When Nelson Mandela arrived to live at a private house in the precinct of Victor Verster Prison (now Drakenstein Correctional Centre) between Paarl and Franschhoek in December 1988, it was his first taste of normal life after nearly 27 years in prison.
He was to spend only 14 months in the house – but this house, with its unprepossessing 1970s architecture, was to make a lasting impression on him because of its significance as a milestone in his life. It was here that he celebrated his 71st birthday, with his family for the first time since his imprisonment, as a not-quite-free man.
So deep was his attachment to it, that he had the plans of the house reproduced and a replica built at his childhood home in Qunu. He couldn't bring the people from his home village to the house, so he took it to them.
Most visitors think that the prison entrance is the direct route to Mandela's old house, but they would be wrong. In fact, a road some 3km away leads to the homestead. It was Mandela who chose to walk out of the main entrance as a symbolic gesture as he reclaimed his freedom, now marked by a statue with his arm lifted in the freedom salute.
The house was the venue for the launch of a tourist map, titled 'Madiba's Journey' (see below), which gives details of 27 sites of historical interest in the life of Madiba around the country. The map is a partnership between South African Tourism and the Nelson Mandela Foundation.
Those who attended were given a tour of the house, which is now a National Heritage Site and a prospective museum. Soon, hopefully, visitors will be able to come here for guided tours, but for now it's still not open to the public.
The prison's communications manager, senior correctional officer Manfred Jacobs, gave some fascinating insight into Mandela's last 14 months as a VIP prisoner.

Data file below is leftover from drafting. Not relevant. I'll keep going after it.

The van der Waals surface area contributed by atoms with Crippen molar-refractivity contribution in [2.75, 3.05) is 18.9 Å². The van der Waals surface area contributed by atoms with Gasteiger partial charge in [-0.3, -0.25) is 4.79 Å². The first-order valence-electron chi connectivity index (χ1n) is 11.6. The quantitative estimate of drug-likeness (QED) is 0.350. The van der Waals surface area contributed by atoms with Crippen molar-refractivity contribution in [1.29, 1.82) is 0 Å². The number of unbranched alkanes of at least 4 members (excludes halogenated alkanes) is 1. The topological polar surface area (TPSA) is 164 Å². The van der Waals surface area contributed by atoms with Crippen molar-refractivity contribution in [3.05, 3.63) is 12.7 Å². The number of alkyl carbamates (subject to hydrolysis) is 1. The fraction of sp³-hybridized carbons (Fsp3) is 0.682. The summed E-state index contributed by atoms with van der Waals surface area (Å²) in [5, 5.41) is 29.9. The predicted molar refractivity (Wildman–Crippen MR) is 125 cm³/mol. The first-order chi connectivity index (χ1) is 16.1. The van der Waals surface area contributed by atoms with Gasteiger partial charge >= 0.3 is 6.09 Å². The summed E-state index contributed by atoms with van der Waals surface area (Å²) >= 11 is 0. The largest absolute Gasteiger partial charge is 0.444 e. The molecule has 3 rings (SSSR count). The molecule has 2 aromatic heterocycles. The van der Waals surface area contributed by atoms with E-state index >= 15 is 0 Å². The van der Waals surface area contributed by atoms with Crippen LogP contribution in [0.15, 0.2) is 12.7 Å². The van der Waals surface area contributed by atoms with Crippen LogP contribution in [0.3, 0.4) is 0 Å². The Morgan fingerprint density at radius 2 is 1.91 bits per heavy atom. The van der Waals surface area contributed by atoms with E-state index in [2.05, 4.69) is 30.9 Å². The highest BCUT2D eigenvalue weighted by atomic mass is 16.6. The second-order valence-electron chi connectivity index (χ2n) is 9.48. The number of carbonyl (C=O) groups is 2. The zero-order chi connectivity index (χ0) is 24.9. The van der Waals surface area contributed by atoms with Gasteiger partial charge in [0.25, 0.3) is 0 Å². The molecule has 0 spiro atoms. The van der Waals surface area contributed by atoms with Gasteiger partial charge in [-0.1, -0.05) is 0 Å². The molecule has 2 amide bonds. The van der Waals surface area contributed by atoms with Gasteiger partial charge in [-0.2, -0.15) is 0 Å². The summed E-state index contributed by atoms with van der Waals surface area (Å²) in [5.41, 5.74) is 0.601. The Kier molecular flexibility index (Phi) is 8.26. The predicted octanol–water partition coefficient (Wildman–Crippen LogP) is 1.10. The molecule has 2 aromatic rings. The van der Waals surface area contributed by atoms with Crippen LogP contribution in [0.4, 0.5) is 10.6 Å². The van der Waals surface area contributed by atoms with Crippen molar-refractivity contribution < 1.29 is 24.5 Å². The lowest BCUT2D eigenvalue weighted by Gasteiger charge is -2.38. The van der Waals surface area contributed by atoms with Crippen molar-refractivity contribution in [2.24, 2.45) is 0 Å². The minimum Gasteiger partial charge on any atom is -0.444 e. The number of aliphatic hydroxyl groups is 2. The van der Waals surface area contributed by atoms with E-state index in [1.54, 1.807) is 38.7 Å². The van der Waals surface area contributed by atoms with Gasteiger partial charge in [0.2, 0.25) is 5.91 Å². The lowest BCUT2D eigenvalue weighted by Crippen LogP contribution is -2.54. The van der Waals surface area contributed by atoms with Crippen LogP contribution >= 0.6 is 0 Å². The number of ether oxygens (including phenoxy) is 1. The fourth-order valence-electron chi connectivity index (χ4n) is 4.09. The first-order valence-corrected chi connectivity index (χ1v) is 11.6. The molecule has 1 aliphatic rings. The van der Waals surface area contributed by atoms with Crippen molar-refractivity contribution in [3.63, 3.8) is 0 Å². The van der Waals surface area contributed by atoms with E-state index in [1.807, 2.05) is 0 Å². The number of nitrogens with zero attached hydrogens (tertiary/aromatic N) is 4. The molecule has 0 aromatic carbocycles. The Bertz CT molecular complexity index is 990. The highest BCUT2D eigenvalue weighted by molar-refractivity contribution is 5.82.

Inside the house is the large main bedroom with a bed (below), which is indeed the same bed that Mandela once slept in. But what most people wouldn't know is that after almost 10 000 days in prison, he found this room too large and asked that the bed be moved to the much smaller study alongside.
The bedstead was too big, so only the bed fitted.
For a man who was incarcerated for so long, Mandela took great joy in the garden. Here he planted this lemon tree which, according to Jacobs, has even seen tourists take seeds back to Germany to replant and grow.
Adjoining the formal living room is this table where many important discussions took place around politics and what would happen after his release.
And outside, from over the wall close to the swimming pool, is a view of the Simonsberg, the mountain that overlooks Stellenbosch. Mandela was said to have taken his inspiration from this view, imagining that the mountain was the figure of a man in repose with his knees drawn up.
There are many anecdotes about Mandela's time here – about how, for instance, when he was learning but not quite mastering swimming lessons, he used to sit on the second step of the swimming pool in the company of four young goslings that had taken up residence there.
He was also said to have been very upset when someone set a trap for a mouse in the house, which he regarded as a friend.
Plans are afoot to open up the house to the general public, but for now tourists will have to be satisfied with spending time taking photographs at the prison entrance, one of the 27 sites detailed on the map.